and, that no greater harm has resulted is, because white intelligence has been able to exert a controlling influence and shape legislation. Certainly, while the whites were disfranchised, and the blacks politically supreme, the state of the South was intolerable. Had the Republican party, devoting its entire energies to the moral and intellectual elevation of the blacks, deferred their enfranchisement to a more reasonable day, when the race, in the mass, would be less unworthy of the ballot, the power of that party throughout the South would have been otherwise than it is to-day. The issue of the war had practically settled and silenced the old Democratic State-rights doctrine. Notwithstanding the war-engendered bitterness, a large white minority, if not a majority, at the South—partly the remnants of the old-line Whigs who antagonized the political tenets connected with the war's beginning, partly converts to results which force had imposed, partly recruits from moribund Democracy—these were ready, in good faith, to accept the new order of affairs, and act with Republicanism; and if the Republican party, rejecting the mistaken policy of seeking a foothold in the South through negro suffrage, had fostered the friendly white element, it could easily have developed this element, aided by executive patronage extending through a series of terms, into overwhelming Republican strength. Under the course pursued the almost extinct Democratic party at once revived, from a pressing sense among the whites of self-preservation. The negroes voting as a body on one side, the whites necessarily became politically massed on the other. It made little difference under what name they rallied. The term "Democrat" had been opposed to Republican in days gone by, and was now adopted. Yet thousands, banded under this party title, had no sympathy with leading and distinctive Democratic doctrines, such as those regarding the tariff, finance, or State rights. They were against negro political supremacy, as meaning disaster to the land. It had prevailed for a short period (just after the war), and left desolation in its course. The ignorance and inexperience of this unlettered mass, fresh from slavery, were immensely unequal to the science of enlightened governing. For the whites it was a matter of life or death. They became a "solid South," as any other people, similarly circumstanced, would have become. Wealth and intelligence gave them the victory, as it ever will, where numbers approach an equality—a victory that does not mean injury to the blacks, but which is the pledge for good government and order—the proof whereof is the present peaceful and prosperous condition of the Southern States, for the blacks no less than for the whites, compared with their state of wretchedness, under negro political rule, in the days following immediately upon the close of the war.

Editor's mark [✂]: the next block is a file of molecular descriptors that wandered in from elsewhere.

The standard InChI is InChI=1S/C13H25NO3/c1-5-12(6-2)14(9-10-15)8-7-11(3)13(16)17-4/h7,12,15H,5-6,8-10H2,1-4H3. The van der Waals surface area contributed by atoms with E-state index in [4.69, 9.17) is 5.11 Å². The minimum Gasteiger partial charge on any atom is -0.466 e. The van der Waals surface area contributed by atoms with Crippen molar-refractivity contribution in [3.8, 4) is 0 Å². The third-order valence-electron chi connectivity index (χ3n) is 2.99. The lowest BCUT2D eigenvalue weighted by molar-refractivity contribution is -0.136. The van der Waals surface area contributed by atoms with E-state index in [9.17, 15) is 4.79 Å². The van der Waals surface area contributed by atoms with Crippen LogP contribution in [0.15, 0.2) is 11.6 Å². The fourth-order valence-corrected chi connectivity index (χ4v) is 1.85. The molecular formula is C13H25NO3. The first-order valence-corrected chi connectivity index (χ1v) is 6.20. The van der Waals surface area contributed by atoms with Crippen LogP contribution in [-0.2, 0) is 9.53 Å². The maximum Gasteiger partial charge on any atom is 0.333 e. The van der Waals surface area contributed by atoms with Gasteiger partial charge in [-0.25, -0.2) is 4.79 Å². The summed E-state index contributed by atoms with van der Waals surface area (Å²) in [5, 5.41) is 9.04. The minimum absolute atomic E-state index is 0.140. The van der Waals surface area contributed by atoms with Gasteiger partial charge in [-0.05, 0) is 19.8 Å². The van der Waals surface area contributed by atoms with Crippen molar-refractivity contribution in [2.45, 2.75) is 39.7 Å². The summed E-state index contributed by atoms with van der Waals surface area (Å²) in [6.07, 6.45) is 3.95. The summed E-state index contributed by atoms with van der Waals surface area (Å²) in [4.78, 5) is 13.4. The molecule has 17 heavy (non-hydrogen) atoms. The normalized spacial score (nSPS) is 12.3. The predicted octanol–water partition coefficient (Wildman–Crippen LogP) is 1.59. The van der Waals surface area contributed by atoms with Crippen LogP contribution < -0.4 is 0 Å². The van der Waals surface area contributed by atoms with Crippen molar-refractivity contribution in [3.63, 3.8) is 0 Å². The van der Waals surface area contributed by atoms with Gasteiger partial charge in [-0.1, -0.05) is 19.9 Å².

We must again ask the question, What, from this standpoint, will the upshot be when the blacks numerically will so far exceed the whites as to overcome the vantage that the superior wealth and in-